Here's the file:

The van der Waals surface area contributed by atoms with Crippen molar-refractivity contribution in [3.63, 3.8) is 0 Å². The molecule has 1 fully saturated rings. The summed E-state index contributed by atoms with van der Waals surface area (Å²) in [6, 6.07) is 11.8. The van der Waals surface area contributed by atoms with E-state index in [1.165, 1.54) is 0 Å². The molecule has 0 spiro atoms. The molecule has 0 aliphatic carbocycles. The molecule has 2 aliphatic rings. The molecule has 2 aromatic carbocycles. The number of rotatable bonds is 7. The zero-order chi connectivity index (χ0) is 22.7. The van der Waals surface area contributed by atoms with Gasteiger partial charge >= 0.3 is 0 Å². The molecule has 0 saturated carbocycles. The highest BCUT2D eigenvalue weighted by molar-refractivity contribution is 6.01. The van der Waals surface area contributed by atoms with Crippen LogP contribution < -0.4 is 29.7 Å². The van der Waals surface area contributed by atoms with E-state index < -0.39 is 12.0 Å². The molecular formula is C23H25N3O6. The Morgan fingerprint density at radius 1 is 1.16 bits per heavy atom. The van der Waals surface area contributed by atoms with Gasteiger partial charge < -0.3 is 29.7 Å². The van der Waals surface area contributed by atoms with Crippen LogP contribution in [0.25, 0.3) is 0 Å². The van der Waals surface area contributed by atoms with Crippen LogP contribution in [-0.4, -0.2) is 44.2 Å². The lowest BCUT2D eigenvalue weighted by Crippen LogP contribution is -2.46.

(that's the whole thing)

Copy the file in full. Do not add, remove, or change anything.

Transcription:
The van der Waals surface area contributed by atoms with Crippen molar-refractivity contribution in [3.63, 3.8) is 0 Å². The molecule has 1 fully saturated rings. The summed E-state index contributed by atoms with van der Waals surface area (Å²) in [6, 6.07) is 11.8. The van der Waals surface area contributed by atoms with E-state index in [1.165, 1.54) is 0 Å². The molecule has 0 spiro atoms. The molecule has 0 aliphatic carbocycles. The molecule has 2 aliphatic rings. The molecule has 2 aromatic carbocycles. The number of rotatable bonds is 7. The zero-order chi connectivity index (χ0) is 22.7. The van der Waals surface area contributed by atoms with Gasteiger partial charge >= 0.3 is 0 Å². The molecule has 0 saturated carbocycles. The highest BCUT2D eigenvalue weighted by molar-refractivity contribution is 6.01. The van der Waals surface area contributed by atoms with Crippen LogP contribution < -0.4 is 29.7 Å². The van der Waals surface area contributed by atoms with E-state index < -0.39 is 12.0 Å². The molecular formula is C23H25N3O6. The Morgan fingerprint density at radius 1 is 1.16 bits per heavy atom. The van der Waals surface area contributed by atoms with Gasteiger partial charge < -0.3 is 29.7 Å². The van der Waals surface area contributed by atoms with Crippen LogP contribution in [0.25, 0.3) is 0 Å². The van der Waals surface area contributed by atoms with Crippen LogP contribution in [-0.4, -0.2) is 44.2 Å². The lowest BCUT2D eigenvalue weighted by Crippen LogP contribution is -2.46.